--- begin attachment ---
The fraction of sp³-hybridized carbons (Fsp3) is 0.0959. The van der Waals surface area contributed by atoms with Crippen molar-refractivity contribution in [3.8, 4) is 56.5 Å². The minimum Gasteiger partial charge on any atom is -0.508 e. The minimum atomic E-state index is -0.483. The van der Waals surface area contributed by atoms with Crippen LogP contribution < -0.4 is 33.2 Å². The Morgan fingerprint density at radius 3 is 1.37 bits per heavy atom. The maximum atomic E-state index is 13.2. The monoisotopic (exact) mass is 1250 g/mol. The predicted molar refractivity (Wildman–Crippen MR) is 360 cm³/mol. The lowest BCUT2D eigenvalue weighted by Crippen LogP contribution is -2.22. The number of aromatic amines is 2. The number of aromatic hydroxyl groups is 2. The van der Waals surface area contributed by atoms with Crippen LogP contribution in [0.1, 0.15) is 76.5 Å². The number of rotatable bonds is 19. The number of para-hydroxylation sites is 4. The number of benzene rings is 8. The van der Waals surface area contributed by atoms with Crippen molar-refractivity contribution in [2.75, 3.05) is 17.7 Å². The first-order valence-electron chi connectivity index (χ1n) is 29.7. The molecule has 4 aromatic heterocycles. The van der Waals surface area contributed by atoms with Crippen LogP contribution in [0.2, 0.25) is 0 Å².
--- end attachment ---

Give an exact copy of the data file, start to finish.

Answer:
The fraction of sp³-hybridized carbons (Fsp3) is 0.0959. The van der Waals surface area contributed by atoms with Crippen molar-refractivity contribution in [3.8, 4) is 56.5 Å². The minimum Gasteiger partial charge on any atom is -0.508 e. The minimum atomic E-state index is -0.483. The van der Waals surface area contributed by atoms with Crippen LogP contribution < -0.4 is 33.2 Å². The Morgan fingerprint density at radius 3 is 1.37 bits per heavy atom. The maximum atomic E-state index is 13.2. The monoisotopic (exact) mass is 1250 g/mol. The predicted molar refractivity (Wildman–Crippen MR) is 360 cm³/mol. The lowest BCUT2D eigenvalue weighted by Crippen LogP contribution is -2.22. The number of aromatic amines is 2. The number of aromatic hydroxyl groups is 2. The van der Waals surface area contributed by atoms with Crippen LogP contribution in [0.1, 0.15) is 76.5 Å². The number of rotatable bonds is 19. The number of para-hydroxylation sites is 4. The number of benzene rings is 8. The van der Waals surface area contributed by atoms with Crippen molar-refractivity contribution in [2.75, 3.05) is 17.7 Å². The first-order valence-electron chi connectivity index (χ1n) is 29.7. The molecule has 4 aromatic heterocycles. The van der Waals surface area contributed by atoms with Crippen LogP contribution in [0.2, 0.25) is 0 Å².